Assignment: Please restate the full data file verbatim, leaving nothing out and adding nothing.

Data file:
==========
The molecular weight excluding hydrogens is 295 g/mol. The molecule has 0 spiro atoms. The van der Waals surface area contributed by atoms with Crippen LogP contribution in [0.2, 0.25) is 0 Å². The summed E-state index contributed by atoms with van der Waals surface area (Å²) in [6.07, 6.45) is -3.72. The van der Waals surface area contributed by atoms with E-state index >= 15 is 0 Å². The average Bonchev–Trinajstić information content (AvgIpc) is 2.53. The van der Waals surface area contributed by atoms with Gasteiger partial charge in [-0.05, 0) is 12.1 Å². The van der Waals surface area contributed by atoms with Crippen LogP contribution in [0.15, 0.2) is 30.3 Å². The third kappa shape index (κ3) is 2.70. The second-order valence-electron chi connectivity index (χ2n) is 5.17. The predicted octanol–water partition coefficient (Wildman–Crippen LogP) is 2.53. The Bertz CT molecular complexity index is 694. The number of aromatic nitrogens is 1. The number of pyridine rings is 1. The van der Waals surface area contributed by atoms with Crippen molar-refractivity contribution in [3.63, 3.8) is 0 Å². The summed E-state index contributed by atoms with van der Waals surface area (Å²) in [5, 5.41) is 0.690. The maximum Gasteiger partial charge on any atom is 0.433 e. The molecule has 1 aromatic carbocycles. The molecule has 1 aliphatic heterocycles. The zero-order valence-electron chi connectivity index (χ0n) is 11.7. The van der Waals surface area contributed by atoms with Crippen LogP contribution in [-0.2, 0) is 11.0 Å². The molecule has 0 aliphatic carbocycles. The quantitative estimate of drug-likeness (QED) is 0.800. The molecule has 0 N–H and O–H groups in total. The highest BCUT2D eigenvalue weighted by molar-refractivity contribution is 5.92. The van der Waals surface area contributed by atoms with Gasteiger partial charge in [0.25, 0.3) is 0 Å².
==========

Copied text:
The molecular weight excluding hydrogens is 295 g/mol. The molecule has 0 spiro atoms. The van der Waals surface area contributed by atoms with Crippen LogP contribution in [0.2, 0.25) is 0 Å². The summed E-state index contributed by atoms with van der Waals surface area (Å²) in [6.07, 6.45) is -3.72. The van der Waals surface area contributed by atoms with E-state index >= 15 is 0 Å². The average Bonchev–Trinajstić information content (AvgIpc) is 2.53. The van der Waals surface area contributed by atoms with Gasteiger partial charge in [-0.05, 0) is 12.1 Å². The van der Waals surface area contributed by atoms with Crippen LogP contribution in [0.15, 0.2) is 30.3 Å². The third kappa shape index (κ3) is 2.70. The second-order valence-electron chi connectivity index (χ2n) is 5.17. The predicted octanol–water partition coefficient (Wildman–Crippen LogP) is 2.53. The Bertz CT molecular complexity index is 694. The number of aromatic nitrogens is 1. The number of pyridine rings is 1. The van der Waals surface area contributed by atoms with Crippen molar-refractivity contribution in [3.63, 3.8) is 0 Å². The summed E-state index contributed by atoms with van der Waals surface area (Å²) in [5, 5.41) is 0.690. The maximum Gasteiger partial charge on any atom is 0.433 e. The molecule has 1 aromatic carbocycles. The molecule has 1 aliphatic heterocycles. The zero-order valence-electron chi connectivity index (χ0n) is 11.7. The van der Waals surface area contributed by atoms with Crippen LogP contribution in [-0.2, 0) is 11.0 Å². The molecule has 0 aliphatic carbocycles. The quantitative estimate of drug-likeness (QED) is 0.800. The molecule has 0 N–H and O–H groups in total. The highest BCUT2D eigenvalue weighted by molar-refractivity contribution is 5.92. The van der Waals surface area contributed by atoms with Gasteiger partial charge in [0.25, 0.3) is 0 Å².